Defense Date


Document Type


Degree Name

Doctor of Philosophy


Microbiology & Immunology

First Advisor

S. G. Bradley


Deoxyribonucleic acid (DNA) analyses were used to assess on a molecular level, the relationships among representatives of the genera Streptomyces, Nocardia and Mycobacterium. The methods developed in this study have been used for routine analysis of DNA from a large number of actinomycetes and have given reliable and reproducible data.

DNA isolated from various actinomycetes was characterized by buoyant density determinations in CsCl from which the mole fraction guanine plus cytosine (GC) content was calculated. All the streptomycete DNA preparations studied had buoyant densities in the range of 1.7287 to 1.7312 g cm-3 which corresponded to GC compositions of 70% to 73% GC respectively. The nocardial DNA preparations tested fell in two groups, one with a GC content in the range of 62 to 64% GC and another in a 68 to 70% GC group. The mycobacterial DNA tested had GC values overlapping those of the nocardial DNA specimens; moreover, mycobacterial DNA exhibited a bimodal clustering of GC values, 64 to 65% GC and 67 to 70% GC. All DNA preparations examined by equilibrium buoyant density centrifugation in CsCl contained a single component with no satellite bands.

The method of Warnaar and Cohen for assay of DNA/DNA reassociation on membrane filters was modified for studying reassociation of DNA in high GC organisms, DNA isolated from selected actinomycetes was tested for homology with Streptomyces venezuelae S13 mycelial DNA by direct reassociation experiments . Unlabeled DNA from the various actinomycetes was immobilized on Schleicher and Scheull nitrocellulose B-6 membrane filters and then incubated for 15 to 20 hr at 70 C with 14c-labeled DNA. The measure of relatedness was the relative percentage of renaturation of a denatured test DHA with labeled, dentured homolocous DNA. Unrelated DNA having GC contents of 50 and 70% were included as controls. The streptomycetes studied were relatively homogeneous in that measurable interspecific duplexes were formed between the reference DNA and all streptomycete DNA examined. Significantly, the results also suggested that S. venezuelae S13 was related to the nocardial specimens examined but was not related to the mycobacterial cultures studied. The results agreed generally with prior agar-gel studies on DNA reassociation and with previous classifications.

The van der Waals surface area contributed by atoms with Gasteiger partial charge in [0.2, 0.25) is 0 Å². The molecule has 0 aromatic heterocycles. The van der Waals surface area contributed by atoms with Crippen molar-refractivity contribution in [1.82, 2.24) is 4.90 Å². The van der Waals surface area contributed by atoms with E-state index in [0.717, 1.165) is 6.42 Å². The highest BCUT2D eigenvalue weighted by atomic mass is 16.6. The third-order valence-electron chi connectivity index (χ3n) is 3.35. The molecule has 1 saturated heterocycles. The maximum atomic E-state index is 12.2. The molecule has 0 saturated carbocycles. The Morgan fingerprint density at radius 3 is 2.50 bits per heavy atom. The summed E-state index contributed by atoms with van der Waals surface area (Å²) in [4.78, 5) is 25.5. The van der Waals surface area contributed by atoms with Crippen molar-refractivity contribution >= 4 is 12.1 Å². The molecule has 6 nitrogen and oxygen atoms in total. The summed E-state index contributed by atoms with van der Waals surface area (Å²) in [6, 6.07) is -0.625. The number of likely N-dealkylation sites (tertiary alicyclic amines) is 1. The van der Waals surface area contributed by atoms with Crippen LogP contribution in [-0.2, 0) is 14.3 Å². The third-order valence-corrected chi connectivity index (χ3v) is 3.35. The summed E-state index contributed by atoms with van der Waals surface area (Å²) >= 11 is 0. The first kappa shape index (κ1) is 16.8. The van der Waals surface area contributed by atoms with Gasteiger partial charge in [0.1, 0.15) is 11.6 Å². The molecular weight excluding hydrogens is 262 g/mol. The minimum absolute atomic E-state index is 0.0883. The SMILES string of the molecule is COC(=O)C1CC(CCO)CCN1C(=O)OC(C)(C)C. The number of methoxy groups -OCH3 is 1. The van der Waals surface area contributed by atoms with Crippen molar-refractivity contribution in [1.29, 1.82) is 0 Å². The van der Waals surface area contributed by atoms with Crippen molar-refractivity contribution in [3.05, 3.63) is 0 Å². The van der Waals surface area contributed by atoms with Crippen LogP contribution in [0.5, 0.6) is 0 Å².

Nucleotide sequence divergence in DNA extracted from streptomycetes and nocardiae was determined by measuring the extent of renaturation at 60 C and 70 C. The use of thermal elution of labeled, renatured duplexes from filters substantiated the existence of a class of nucleotide sesquences which can reassociate at 60 C but cannot reassociate at the more exacting 70 C incubation temperature. The use of exacting incubation conditions (70 C) permitted the formation only of t hose DNA duplexes that exhibited a high degree of thermal stability and hence, closely related to the reference DNA. The non-exacting 60 C incubation allowed those sequences to associate which were distantly related. The ratio of binding at 70 C to the binding at 60 C was designated the Divergence Index (DI). The DI was useful for gauging the presence or absence of closely related genetic material and for determining divergence patterns. The conclusions obtained from this method were corroborated by the much more time consuming thermal elution method. The divergence studies suggested that the streptomycetes contain a wide spectrum of related sequences compared to the reference DNA. Interestingly, the nocardiae examined seemed to have a small but significant amount of conserved nucleotide sequence compared to the S. venezuelae Sl3 reference.